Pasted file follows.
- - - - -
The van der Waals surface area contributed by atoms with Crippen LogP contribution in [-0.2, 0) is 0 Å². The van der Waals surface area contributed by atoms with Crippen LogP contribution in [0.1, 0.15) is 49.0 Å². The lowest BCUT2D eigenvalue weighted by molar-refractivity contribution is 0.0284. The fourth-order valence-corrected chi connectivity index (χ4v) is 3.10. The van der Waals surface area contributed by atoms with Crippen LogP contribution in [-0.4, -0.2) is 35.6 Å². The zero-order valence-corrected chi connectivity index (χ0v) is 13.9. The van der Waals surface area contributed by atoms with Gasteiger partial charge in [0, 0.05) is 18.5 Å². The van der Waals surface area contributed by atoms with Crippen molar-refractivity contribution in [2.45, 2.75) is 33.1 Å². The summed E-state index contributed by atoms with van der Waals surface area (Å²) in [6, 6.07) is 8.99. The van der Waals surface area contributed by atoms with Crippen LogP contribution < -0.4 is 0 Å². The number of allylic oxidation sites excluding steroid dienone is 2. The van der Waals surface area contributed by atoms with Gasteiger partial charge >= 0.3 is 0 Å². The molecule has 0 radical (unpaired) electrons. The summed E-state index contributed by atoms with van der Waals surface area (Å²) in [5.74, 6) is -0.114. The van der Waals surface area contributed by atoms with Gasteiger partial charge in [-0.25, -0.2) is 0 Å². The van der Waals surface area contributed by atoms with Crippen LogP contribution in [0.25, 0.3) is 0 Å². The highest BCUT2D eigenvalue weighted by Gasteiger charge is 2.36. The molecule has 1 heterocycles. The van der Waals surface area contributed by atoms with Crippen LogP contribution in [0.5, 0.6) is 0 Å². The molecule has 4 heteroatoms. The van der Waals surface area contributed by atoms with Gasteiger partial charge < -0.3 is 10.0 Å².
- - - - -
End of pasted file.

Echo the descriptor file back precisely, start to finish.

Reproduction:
The van der Waals surface area contributed by atoms with Crippen LogP contribution in [-0.2, 0) is 0 Å². The van der Waals surface area contributed by atoms with Crippen LogP contribution in [0.1, 0.15) is 49.0 Å². The lowest BCUT2D eigenvalue weighted by molar-refractivity contribution is 0.0284. The fourth-order valence-corrected chi connectivity index (χ4v) is 3.10. The van der Waals surface area contributed by atoms with Crippen LogP contribution in [-0.4, -0.2) is 35.6 Å². The zero-order valence-corrected chi connectivity index (χ0v) is 13.9. The van der Waals surface area contributed by atoms with Gasteiger partial charge in [0, 0.05) is 18.5 Å². The van der Waals surface area contributed by atoms with Crippen molar-refractivity contribution in [2.45, 2.75) is 33.1 Å². The summed E-state index contributed by atoms with van der Waals surface area (Å²) in [6, 6.07) is 8.99. The van der Waals surface area contributed by atoms with Crippen LogP contribution < -0.4 is 0 Å². The number of allylic oxidation sites excluding steroid dienone is 2. The van der Waals surface area contributed by atoms with Gasteiger partial charge >= 0.3 is 0 Å². The molecule has 0 radical (unpaired) electrons. The summed E-state index contributed by atoms with van der Waals surface area (Å²) in [5.74, 6) is -0.114. The van der Waals surface area contributed by atoms with Gasteiger partial charge in [-0.25, -0.2) is 0 Å². The van der Waals surface area contributed by atoms with Crippen LogP contribution in [0.25, 0.3) is 0 Å². The highest BCUT2D eigenvalue weighted by Gasteiger charge is 2.36. The molecule has 1 heterocycles. The van der Waals surface area contributed by atoms with Crippen LogP contribution in [0.5, 0.6) is 0 Å². The molecule has 4 heteroatoms. The van der Waals surface area contributed by atoms with Gasteiger partial charge < -0.3 is 10.0 Å².